It seems like you can't look at a magazine cover these days without your eye immediately going to the digits. "365 New Looks for Fall" - "679 Ways to Lose the Weight" - "12,000 Travel Destinations to See Before You Die" - you get the idea.

Editors say this kind of thing works, and readers agree. Apparently, customers - especially in England where 80% of magazine sales are made at the newsstand - respond positively to the numbers hype. Even if it's all part of a game.

No one actually tallies all of the touted tips and tricks. Editors take a look at a few sample pages and extrapolate from there based on how many editorial pages are in the magazine.

Which is actually a much more scientific approach than what I have been using for my 100th, 200th, 300th, and now 400th post! But now you see where I got the idea.

14 March 2009

400 Reasons to Clean Up Your Act

Inspired by Hillsborough's upcoming Annual Spring Clean-Up Program and the promise of a big neighborhood garage sale at the end of next month, I decided this week to clean up and clean out the study.

Over the last several months - make that years! - my once spacious retreat has turned into the island of misfit toys. The kids unwanted and unloved playthings competing for space with all kinds of computer peripherals in various states of repair, piles of old bills and tax stuff in need of filing (or shredding), and a seven-foot tower of school board agendas and attachments teetering ominously in the corner.

It got so cluttered I could barely get to my desk to type these blog entries.

But of course the real reason I finally got out the shovel is I will do almost anything to avoid writing when I have nothing to say. And, I guess, even after 399 entries of Gillette on Hillsborough, I still care enough about it to at least TRY to have some real content in every piece.

With the exception of the 400th, apparently!

11 March 2009

A Corzine Story

Governor Jon Corzine's budget address was a little like the scene near the end of A Christmas Story where the neighbor's hound dogs have stolen the Christmas turkey right off the kitchen table. Close your eyes and you can almost hear Jean Shepherd narrating - "The heavenly aroma still hung in the State House. But it was gone, all gone! No property tax rebates! No property tax deductions! No property tax decreases! Gone, ALL GONE!"

For Hillsborough residents, the loss of the property tax deduction will hit very hard. The ability to deduct your property tax from your state income tax was the only middle class "loophole" left.

The rich have a million ways to work the system - from trust funds to offshore accounts to shady business ventures to farm assessments on their 100 acre estates. All the middle class taxpayers of Hillsborough had was one lousy deduction.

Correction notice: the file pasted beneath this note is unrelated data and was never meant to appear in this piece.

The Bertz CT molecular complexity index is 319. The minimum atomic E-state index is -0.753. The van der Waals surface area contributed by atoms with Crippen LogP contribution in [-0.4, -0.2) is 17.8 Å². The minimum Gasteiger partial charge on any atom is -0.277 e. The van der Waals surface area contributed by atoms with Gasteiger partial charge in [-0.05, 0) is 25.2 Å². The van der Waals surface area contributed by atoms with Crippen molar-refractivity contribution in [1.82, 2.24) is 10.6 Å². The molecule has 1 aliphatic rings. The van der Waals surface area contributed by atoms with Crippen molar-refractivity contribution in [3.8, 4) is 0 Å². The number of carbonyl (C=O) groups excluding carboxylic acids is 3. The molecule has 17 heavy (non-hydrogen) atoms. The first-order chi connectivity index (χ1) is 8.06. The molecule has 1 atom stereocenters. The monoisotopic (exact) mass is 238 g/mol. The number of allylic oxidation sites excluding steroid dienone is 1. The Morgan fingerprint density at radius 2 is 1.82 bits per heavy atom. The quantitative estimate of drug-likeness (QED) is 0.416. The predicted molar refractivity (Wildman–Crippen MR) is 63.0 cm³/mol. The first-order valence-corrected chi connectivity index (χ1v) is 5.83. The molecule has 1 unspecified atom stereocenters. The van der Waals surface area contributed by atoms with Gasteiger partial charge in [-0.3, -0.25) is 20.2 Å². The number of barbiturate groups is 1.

New Jersey's elite, even with a modest tax increase, still hold onto their Red Rider BB guns. All the rest of us have to settle for TinkerToys.

Hey Jon - Fa Ra Ra Ra Ra Ra to you!

09 March 2009

Thinking Time

Believe it or not - and looking back on some of my recent posts I realize you'll have to take my word on this - but writing this blog takes a lot of time.

Not writing time. Thinking time.

I haven't had much time to think about the blog these past few weeks. I have been thinking about the school budget.

Intuition is useful, first impressions are often right on the money, and doing "something" is arguably better than doing "nothing". But for real problem-solving, I don't believe there is any more useful tool than the human brain.

The more time you can devote to a problem, the better the solution will be.

At the very least, you can say you tried!

05 March 2009

Just Sign This

Will someone please explain this to me? Why do some doctors, dentists, and other medical professionals require patients to sign a form about privacy? What exactly am I doing by signing it? Isn't this backwards?

It would make more sense for me, as a patient, to come into the doctor's with my OWN form detailing what I expect regarding confidentiality, and have the doctor sign that. I shouldn't need to sign anything. Doctors are flipping around their obligation - making it seem like patients are the ones with the obligation.

Now docs are taking it one step further. Some offices are requiring patients to sign an agreement stating they will not post comments on any of the web sites that rate doctors. No way would I sign something like that - I don't think access to medical care should be contingent upon giving up your first amendment rights!

What do you think?

03 March 2009

Over Stimulated

We are living in exciting and suspenseful times. It's the kind of excitement you get from spending a lot of money - or gambling. The Federal stimulus spending and budget plan are nothing if not a huge gamble. It's thrilling to walk up to that one hundred dollar window at the track. The problem is the odds are against us.

Government spending is not a bad thing in concept. After all, we are all in this together, and we are only giving the money to each other. And if we could be sure that none of our tax dollars were going to line the pockets of the well-connected, that would be fine.

But when people say that government spending - especially Federal government spending - is inefficient, this is exactly what they have in mind. The money that goes to pay for a $900 hammer or a $20,000 toilet seat doesn't trickle down to the people who need it. It gets lost somewhere. Someone who knows how to work the system has taken their cut.

The stimulus plan is sure to have a million strings attached. Projects that could have been completed for half the price will now cost double. And forget about anything being completed on time or under budget. There will be no way to give the money back. Every penny will be spent.

Isn't that exciting!